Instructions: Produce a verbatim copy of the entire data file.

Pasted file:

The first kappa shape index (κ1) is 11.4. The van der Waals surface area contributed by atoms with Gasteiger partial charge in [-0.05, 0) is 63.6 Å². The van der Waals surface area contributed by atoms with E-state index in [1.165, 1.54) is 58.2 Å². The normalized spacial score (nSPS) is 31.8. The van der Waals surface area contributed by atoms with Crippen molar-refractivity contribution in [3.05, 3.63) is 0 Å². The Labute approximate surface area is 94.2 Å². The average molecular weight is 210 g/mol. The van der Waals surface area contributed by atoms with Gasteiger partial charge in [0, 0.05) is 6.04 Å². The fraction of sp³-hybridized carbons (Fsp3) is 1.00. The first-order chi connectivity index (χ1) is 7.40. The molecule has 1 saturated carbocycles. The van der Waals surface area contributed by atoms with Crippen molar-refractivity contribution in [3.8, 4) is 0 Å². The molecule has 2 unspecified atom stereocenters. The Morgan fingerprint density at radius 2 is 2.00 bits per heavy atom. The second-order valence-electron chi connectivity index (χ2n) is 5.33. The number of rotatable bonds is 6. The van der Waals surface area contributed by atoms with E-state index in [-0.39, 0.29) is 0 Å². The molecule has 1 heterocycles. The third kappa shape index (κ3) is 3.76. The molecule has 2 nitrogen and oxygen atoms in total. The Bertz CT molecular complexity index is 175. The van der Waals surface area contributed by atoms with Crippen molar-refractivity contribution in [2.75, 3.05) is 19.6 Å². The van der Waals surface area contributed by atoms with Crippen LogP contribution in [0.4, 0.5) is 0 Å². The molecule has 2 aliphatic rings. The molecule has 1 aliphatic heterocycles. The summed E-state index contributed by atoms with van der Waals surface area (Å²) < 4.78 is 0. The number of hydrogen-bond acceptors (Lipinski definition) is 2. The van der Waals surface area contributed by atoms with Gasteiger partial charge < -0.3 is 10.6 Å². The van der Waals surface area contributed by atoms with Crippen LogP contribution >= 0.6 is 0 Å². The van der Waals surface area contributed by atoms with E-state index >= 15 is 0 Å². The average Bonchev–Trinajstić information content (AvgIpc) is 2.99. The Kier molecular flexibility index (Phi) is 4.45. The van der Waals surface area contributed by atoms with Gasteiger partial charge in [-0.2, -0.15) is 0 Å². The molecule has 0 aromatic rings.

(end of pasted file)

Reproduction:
The first kappa shape index (κ1) is 11.4. The van der Waals surface area contributed by atoms with Gasteiger partial charge in [-0.05, 0) is 63.6 Å². The van der Waals surface area contributed by atoms with E-state index in [1.165, 1.54) is 58.2 Å². The normalized spacial score (nSPS) is 31.8. The van der Waals surface area contributed by atoms with Crippen molar-refractivity contribution in [3.05, 3.63) is 0 Å². The Labute approximate surface area is 94.2 Å². The average molecular weight is 210 g/mol. The van der Waals surface area contributed by atoms with Gasteiger partial charge in [0, 0.05) is 6.04 Å². The fraction of sp³-hybridized carbons (Fsp3) is 1.00. The first-order chi connectivity index (χ1) is 7.40. The molecule has 1 saturated carbocycles. The van der Waals surface area contributed by atoms with Crippen molar-refractivity contribution in [3.8, 4) is 0 Å². The molecule has 2 unspecified atom stereocenters. The Morgan fingerprint density at radius 2 is 2.00 bits per heavy atom. The second-order valence-electron chi connectivity index (χ2n) is 5.33. The number of rotatable bonds is 6. The van der Waals surface area contributed by atoms with E-state index in [-0.39, 0.29) is 0 Å². The molecule has 1 heterocycles. The third kappa shape index (κ3) is 3.76. The molecule has 2 nitrogen and oxygen atoms in total. The Bertz CT molecular complexity index is 175. The van der Waals surface area contributed by atoms with Crippen molar-refractivity contribution in [2.75, 3.05) is 19.6 Å². The van der Waals surface area contributed by atoms with Crippen LogP contribution in [0.4, 0.5) is 0 Å². The molecule has 2 aliphatic rings. The molecule has 1 aliphatic heterocycles. The summed E-state index contributed by atoms with van der Waals surface area (Å²) < 4.78 is 0. The number of hydrogen-bond acceptors (Lipinski definition) is 2. The van der Waals surface area contributed by atoms with Gasteiger partial charge < -0.3 is 10.6 Å². The van der Waals surface area contributed by atoms with Crippen LogP contribution >= 0.6 is 0 Å². The van der Waals surface area contributed by atoms with E-state index >= 15 is 0 Å². The average Bonchev–Trinajstić information content (AvgIpc) is 2.99. The Kier molecular flexibility index (Phi) is 4.45. The van der Waals surface area contributed by atoms with Gasteiger partial charge in [-0.2, -0.15) is 0 Å². The molecule has 0 aromatic rings.